Here on the West Coast, we love Jim Harbaugh, and after the second-year coach led the San Francisco 49ers to Super Bowl XLVII with a huge win vs. the Atlanta Falcons on Sunday, he officially reached hero status in the Bay Area.
We love him for his faces (hat tip to the great Sean Swaby over at Bleacher Report for that masterpiece) too, but that’s not all.
He’s a tremendous football coach, and even from his days as the lead man at the University of San Diego, he was something special. For those football fans on the West Coast that saw him go from the Torreros, where he groomed Josh Johnson into an NFL prospect, to Stanford, where he was instrumental in helping to develop Andrew Luck, and then to the NFL to have immediate success, it’s no surprise that he’s done what he has. He’s continued his tradition as having a way with signal-callers, taking quarterbacks Alex Smith and Colin Kaepernick to new heights in their careers.
His move to go with the second-year, second-round pick in Kaepernick midseason took guts, but that’s just Jim Harbaugh’s way of doing things. He doesn’t worry about convention.
Neither does his older brother John Harbaugh. For the next two weeks leading up the the NFL’s Championship Game, much of the talk will be surrounding the sibling rivalry that incredibly made its way into the world’s marquee event.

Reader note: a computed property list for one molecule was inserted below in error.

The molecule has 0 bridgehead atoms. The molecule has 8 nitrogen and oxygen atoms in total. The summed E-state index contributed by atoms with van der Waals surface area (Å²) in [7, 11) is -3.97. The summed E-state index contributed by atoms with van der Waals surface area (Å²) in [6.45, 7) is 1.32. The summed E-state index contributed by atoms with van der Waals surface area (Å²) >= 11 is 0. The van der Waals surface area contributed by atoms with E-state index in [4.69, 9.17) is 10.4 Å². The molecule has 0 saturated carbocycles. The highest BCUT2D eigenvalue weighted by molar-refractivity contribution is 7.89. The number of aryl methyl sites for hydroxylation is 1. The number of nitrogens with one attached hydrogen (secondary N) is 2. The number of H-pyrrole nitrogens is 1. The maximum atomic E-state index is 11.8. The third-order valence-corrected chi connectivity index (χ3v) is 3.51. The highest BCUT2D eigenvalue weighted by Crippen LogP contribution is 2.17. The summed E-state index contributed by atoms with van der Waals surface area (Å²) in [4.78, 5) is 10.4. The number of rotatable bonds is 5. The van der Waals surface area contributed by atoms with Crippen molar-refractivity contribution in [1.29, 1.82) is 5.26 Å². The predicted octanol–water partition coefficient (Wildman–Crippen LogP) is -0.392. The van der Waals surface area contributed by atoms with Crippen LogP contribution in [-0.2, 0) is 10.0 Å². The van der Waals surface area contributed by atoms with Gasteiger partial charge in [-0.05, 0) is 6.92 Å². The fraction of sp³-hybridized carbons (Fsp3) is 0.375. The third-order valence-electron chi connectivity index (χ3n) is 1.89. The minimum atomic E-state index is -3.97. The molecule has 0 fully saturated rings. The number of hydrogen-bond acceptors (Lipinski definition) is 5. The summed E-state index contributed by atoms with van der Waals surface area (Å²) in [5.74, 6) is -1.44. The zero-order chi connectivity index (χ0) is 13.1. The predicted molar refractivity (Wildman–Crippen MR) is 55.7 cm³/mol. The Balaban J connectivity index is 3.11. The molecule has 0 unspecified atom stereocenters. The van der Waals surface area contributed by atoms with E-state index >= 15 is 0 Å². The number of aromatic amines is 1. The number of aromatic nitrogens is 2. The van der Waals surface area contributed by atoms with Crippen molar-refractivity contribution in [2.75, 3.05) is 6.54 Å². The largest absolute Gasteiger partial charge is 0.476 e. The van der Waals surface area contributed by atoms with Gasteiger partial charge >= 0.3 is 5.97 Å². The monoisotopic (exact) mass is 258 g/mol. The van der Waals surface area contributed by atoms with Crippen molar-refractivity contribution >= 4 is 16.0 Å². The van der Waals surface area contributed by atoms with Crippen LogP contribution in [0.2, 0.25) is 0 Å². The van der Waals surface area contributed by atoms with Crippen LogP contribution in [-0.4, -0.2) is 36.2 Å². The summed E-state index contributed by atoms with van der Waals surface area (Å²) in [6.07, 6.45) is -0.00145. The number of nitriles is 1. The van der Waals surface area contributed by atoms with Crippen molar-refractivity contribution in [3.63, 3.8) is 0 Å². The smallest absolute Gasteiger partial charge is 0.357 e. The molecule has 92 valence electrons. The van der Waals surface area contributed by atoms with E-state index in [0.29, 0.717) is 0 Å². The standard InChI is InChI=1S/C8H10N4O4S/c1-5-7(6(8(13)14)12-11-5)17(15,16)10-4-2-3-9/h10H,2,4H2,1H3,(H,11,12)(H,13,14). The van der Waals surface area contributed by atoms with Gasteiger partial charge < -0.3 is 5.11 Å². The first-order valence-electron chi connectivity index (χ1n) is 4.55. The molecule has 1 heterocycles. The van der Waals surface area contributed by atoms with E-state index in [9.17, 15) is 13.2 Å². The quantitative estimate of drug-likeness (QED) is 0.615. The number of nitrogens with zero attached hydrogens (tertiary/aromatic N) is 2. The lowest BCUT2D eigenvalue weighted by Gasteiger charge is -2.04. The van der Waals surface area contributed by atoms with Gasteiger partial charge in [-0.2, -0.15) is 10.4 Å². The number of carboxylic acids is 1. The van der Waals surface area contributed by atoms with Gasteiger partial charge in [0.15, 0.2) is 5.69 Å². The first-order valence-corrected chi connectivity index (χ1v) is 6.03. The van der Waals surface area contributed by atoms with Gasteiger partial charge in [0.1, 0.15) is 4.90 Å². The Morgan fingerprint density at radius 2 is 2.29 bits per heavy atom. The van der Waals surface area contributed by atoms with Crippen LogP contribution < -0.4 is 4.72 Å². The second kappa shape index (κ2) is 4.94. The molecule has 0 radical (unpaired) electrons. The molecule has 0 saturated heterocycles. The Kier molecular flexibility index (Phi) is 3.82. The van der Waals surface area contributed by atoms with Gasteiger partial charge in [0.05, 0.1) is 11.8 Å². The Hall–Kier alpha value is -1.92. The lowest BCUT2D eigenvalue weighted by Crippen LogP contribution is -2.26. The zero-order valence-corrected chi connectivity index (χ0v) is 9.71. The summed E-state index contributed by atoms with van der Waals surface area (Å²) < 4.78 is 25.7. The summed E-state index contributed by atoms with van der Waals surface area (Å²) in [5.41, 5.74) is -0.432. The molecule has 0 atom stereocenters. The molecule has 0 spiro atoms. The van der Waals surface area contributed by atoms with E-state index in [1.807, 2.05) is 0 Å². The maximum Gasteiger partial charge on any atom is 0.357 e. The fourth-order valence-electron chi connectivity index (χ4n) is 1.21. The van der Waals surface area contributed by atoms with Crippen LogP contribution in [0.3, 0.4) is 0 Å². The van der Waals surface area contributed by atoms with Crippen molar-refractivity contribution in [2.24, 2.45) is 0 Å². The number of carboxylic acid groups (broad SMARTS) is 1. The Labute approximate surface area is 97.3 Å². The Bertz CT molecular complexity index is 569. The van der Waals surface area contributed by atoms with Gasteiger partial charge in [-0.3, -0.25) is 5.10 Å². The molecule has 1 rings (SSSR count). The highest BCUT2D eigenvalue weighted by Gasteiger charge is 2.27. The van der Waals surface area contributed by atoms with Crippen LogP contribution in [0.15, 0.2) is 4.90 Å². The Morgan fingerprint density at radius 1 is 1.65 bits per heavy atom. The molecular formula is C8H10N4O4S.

The last time they faced one another was on Thanksgiving night in 2011. That was less fate than it was the NFL’s schedule-makers deciding that an all-Harbaugh primetime matchup on a holiday would make for good television. On that night, it was John that would get the better of his little brother, 16-6.
But the tide has now changed, and the 49ers are opening as 5-point favorites in the biggest game of the year. They have talent on both sides of the ball and won’t be the same team as back then. Instead of the serviceable Smith who could make the occasional big play, they have a home-run hitter in Kaepernick under center, a dual-threat matchup nightmare for any opposing defense.
And these aren’t your father’s Ravens, either. Big brother John doesn’t have the same vaunted crew that lined up across from the 49ers’ mediocre offense last season. In 2011, Baltimore was third in the NFL in both yards and points allowed. This season, those numbers have jumped up to 17th and 12th. While they are peaking at the right time and have who could be the most inspiring player in any sport ever in Ray Lewis anchoring their defense, they are slightly older and not as dynamic on that side of the ball.
Before we get too heavy into the preview stage of the big game, let’s just enjoy the fact that there will be not one, but two Harbaughs coaching in the biggest game of each of their coaching careers.
That’s all we could ever ask for, and it’s glorious.
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